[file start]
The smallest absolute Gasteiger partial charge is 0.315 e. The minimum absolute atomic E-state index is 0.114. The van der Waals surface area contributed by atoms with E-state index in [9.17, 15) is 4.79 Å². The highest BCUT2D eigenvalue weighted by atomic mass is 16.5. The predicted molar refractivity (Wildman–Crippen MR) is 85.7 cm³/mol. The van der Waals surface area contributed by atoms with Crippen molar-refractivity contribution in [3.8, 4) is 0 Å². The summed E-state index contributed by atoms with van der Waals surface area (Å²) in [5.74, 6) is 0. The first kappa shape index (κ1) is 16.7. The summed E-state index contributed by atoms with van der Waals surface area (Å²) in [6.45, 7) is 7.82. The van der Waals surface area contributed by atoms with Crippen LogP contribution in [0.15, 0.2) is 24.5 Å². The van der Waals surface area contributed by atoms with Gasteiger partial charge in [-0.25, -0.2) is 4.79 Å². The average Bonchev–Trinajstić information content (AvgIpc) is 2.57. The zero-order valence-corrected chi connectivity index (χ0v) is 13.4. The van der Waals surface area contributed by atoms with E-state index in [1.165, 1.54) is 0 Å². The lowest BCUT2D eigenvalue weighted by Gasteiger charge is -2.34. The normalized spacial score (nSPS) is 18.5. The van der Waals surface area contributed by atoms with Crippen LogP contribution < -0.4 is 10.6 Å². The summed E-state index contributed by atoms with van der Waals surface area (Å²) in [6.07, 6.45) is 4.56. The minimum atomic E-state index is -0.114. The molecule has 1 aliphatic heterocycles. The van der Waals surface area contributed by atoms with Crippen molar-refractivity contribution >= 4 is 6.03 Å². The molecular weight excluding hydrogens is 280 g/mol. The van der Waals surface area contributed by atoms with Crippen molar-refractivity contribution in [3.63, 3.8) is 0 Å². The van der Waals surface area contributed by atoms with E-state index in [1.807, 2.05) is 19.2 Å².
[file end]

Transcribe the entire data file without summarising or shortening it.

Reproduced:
The smallest absolute Gasteiger partial charge is 0.315 e. The minimum absolute atomic E-state index is 0.114. The van der Waals surface area contributed by atoms with E-state index in [9.17, 15) is 4.79 Å². The highest BCUT2D eigenvalue weighted by atomic mass is 16.5. The predicted molar refractivity (Wildman–Crippen MR) is 85.7 cm³/mol. The van der Waals surface area contributed by atoms with Crippen molar-refractivity contribution in [3.8, 4) is 0 Å². The summed E-state index contributed by atoms with van der Waals surface area (Å²) in [5.74, 6) is 0. The first kappa shape index (κ1) is 16.7. The summed E-state index contributed by atoms with van der Waals surface area (Å²) in [6.45, 7) is 7.82. The van der Waals surface area contributed by atoms with Crippen LogP contribution in [0.15, 0.2) is 24.5 Å². The van der Waals surface area contributed by atoms with Gasteiger partial charge in [-0.25, -0.2) is 4.79 Å². The average Bonchev–Trinajstić information content (AvgIpc) is 2.57. The zero-order valence-corrected chi connectivity index (χ0v) is 13.4. The van der Waals surface area contributed by atoms with E-state index in [1.165, 1.54) is 0 Å². The lowest BCUT2D eigenvalue weighted by Gasteiger charge is -2.34. The normalized spacial score (nSPS) is 18.5. The van der Waals surface area contributed by atoms with Crippen LogP contribution < -0.4 is 10.6 Å². The summed E-state index contributed by atoms with van der Waals surface area (Å²) in [6.07, 6.45) is 4.56. The minimum atomic E-state index is -0.114. The molecule has 1 aliphatic heterocycles. The van der Waals surface area contributed by atoms with Crippen molar-refractivity contribution >= 4 is 6.03 Å². The molecular weight excluding hydrogens is 280 g/mol. The van der Waals surface area contributed by atoms with Crippen molar-refractivity contribution in [3.63, 3.8) is 0 Å². The van der Waals surface area contributed by atoms with E-state index in [1.807, 2.05) is 19.2 Å².